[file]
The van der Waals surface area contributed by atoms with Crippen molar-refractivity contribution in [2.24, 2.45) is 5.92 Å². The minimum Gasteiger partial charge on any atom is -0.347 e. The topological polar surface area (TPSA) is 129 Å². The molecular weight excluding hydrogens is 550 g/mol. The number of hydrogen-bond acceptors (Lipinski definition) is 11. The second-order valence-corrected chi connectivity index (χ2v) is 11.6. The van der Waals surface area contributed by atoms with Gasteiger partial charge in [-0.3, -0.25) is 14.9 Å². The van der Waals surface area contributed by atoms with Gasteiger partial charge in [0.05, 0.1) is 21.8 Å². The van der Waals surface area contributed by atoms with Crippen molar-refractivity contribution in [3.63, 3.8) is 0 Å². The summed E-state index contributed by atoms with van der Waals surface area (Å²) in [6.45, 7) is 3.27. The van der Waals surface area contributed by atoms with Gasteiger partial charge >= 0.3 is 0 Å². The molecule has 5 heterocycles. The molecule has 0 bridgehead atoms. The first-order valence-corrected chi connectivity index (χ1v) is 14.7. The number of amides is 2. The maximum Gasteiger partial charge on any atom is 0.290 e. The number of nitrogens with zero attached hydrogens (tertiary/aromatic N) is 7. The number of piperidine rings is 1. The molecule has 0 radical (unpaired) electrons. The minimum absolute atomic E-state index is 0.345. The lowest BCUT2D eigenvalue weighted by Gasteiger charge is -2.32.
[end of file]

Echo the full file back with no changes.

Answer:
The van der Waals surface area contributed by atoms with Crippen molar-refractivity contribution in [2.24, 2.45) is 5.92 Å². The minimum Gasteiger partial charge on any atom is -0.347 e. The topological polar surface area (TPSA) is 129 Å². The molecular weight excluding hydrogens is 550 g/mol. The number of hydrogen-bond acceptors (Lipinski definition) is 11. The second-order valence-corrected chi connectivity index (χ2v) is 11.6. The van der Waals surface area contributed by atoms with Gasteiger partial charge in [-0.3, -0.25) is 14.9 Å². The van der Waals surface area contributed by atoms with Gasteiger partial charge in [0.05, 0.1) is 21.8 Å². The van der Waals surface area contributed by atoms with Crippen molar-refractivity contribution in [3.63, 3.8) is 0 Å². The summed E-state index contributed by atoms with van der Waals surface area (Å²) in [6.45, 7) is 3.27. The van der Waals surface area contributed by atoms with Gasteiger partial charge >= 0.3 is 0 Å². The molecule has 5 heterocycles. The molecule has 0 bridgehead atoms. The first-order valence-corrected chi connectivity index (χ1v) is 14.7. The number of amides is 2. The maximum Gasteiger partial charge on any atom is 0.290 e. The number of nitrogens with zero attached hydrogens (tertiary/aromatic N) is 7. The number of piperidine rings is 1. The molecule has 0 radical (unpaired) electrons. The minimum absolute atomic E-state index is 0.345. The lowest BCUT2D eigenvalue weighted by Gasteiger charge is -2.32.